Data collection sorted 155 valid answers, however upon cleaning the database for incomplete or data errors, 131 responses were considered relevant for this research. A descriptive analysis of this study’s respondents indicates that 77.1% of respondents were females, and 22.9% were male respondents. All respondents are from Romania. The age of the respondents was measured with a ratio scale and showed a range from 19 to 32, with a mean of 22.44 and a standard deviation of 3.462.

4. Data Analysis and Results

4.1. Exploratory Factor Analysis

To establish the structure of the latent variables, initially an Exploratory Factor Analysis (EFA) was developed. For this EFA analysis established in SPSS v. 21, the extraction method was Principal Component Analysis and the rotation method was Varimax with Kaiser Normalization. The results highlighted a relevant analysis, as the Kaiser-Meyer-Olkin Measure of Sampling Adequacy was 0.807 and Bartlett's Test of Sphericity Approx. Chi-Square (df=55) was 792.363 (sig. <0.001).

Moreover, the EFA led to the development of three factors that explained 75.367% of the variance (Table 2), and this value surpasses the threshold proposed by Hair et al. (2018). Additionally, the rotated component matrix (Table 2) confirms the factors that reflect the latent variables that will be explored in a SEM model, according to the preestablished hypotheses.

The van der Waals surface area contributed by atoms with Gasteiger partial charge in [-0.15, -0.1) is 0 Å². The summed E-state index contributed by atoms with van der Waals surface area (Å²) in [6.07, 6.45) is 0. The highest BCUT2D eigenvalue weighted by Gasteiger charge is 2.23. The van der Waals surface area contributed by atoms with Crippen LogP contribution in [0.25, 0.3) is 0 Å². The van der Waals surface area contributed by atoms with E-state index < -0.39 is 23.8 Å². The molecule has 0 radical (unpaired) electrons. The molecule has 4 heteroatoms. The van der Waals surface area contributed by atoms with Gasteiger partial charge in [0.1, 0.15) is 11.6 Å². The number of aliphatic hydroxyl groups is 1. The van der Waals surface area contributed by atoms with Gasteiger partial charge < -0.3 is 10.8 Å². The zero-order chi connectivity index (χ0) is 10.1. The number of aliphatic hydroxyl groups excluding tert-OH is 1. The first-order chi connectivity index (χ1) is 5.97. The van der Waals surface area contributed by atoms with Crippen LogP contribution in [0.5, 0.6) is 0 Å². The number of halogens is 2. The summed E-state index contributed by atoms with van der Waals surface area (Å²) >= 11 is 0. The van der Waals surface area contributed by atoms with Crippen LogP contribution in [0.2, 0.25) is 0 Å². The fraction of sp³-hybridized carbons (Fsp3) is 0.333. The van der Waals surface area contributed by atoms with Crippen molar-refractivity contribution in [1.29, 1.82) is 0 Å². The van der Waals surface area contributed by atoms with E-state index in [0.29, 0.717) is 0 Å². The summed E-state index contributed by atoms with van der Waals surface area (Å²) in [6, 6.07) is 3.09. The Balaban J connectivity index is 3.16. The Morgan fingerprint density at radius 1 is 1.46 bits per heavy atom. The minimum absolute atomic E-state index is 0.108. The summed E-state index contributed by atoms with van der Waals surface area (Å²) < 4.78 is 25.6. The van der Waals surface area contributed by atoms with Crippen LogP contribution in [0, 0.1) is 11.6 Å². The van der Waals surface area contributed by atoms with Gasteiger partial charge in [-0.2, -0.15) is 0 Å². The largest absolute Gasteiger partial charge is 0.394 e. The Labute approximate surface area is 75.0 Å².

Table 2. EFA results

1 2 3
BUG1   0.850  
BUG2 0.859  
BUG3 0.853  
BUG4 0.808  
BEH-INT1   0.849
BEH-INT2 0.847
BEH-INT3 0.856
AT1 0.783  
AT2 0.859  
AT3 0.885  
AT4 0.843  
% Variance explained (total = 75.367%) 27.246 % 27.192 % 20.929 %
Eigenvalue 3.725 3.239 1.327

4.2. CFA - Measurement Model Testing

Following the EFA analysis, the paper follows research guidelines to examine the measurement model. The Confirmatory Factor Analysis was developed in AMOS v. 21, using the maximum likelihood procedure.

Overall, goodness of-fit indices of the CFA measurement model indicate excellent fit:  , NFI =0.929, RFI = 0.905, TLI = 0.970, CFI = 0.978, RMSEA = 0.057, Standardized RMR = .0622. Based on these results, NFI, RFI, TLI, CFI are above the 0.9 threshold proposed by Bentler (1992).

Moreover, CFA helped in exploring the reliability, convergent and discriminant validity. Internal reliability and convergent validity were explored based on Cronbach’s alpha (Table 3 with values ranging from 0.839 to 0.882), Composite Reliability (CR) (table 3 with values above the 0.7 threshold proposed by Fornell and Lacker, 1981; Bagozzi and Yi, 1988) and Average Variances Extracted (table 3 with values above the 0.5 threshold proposed by Fornell and Lacker, 1981; Bagozzi and Yi, 1988).

In confirming the discriminant validity, the correlations of the constructs were evaluated and the values of the correlations did not exceed the 0.85 level proposed by Bagozzi and Yi, 1988. Additionally, “the square root of each construct’s AVE was higher than the correlations between them” (Fornell and Lacker, 1981). All these results are presented in Table 3, Table 4, and Figure 2.

Table 3. Reliability, convergent validity and discriminant analysis

  Cronbach’s alpha Composite reliability (CR) Average Variance Extracted (AVE) BUG AT INT
BUG 0.877 0.882 0.652 0.808    
AT 0.882 0.884 0.657 0.281 0.811  
BEH-INT 0.839 0.844 0.645 -0.280 0.344 0.803

Note: the bolded values, displayed on the principal diagonal, reflect the square root of AVE for each latent construct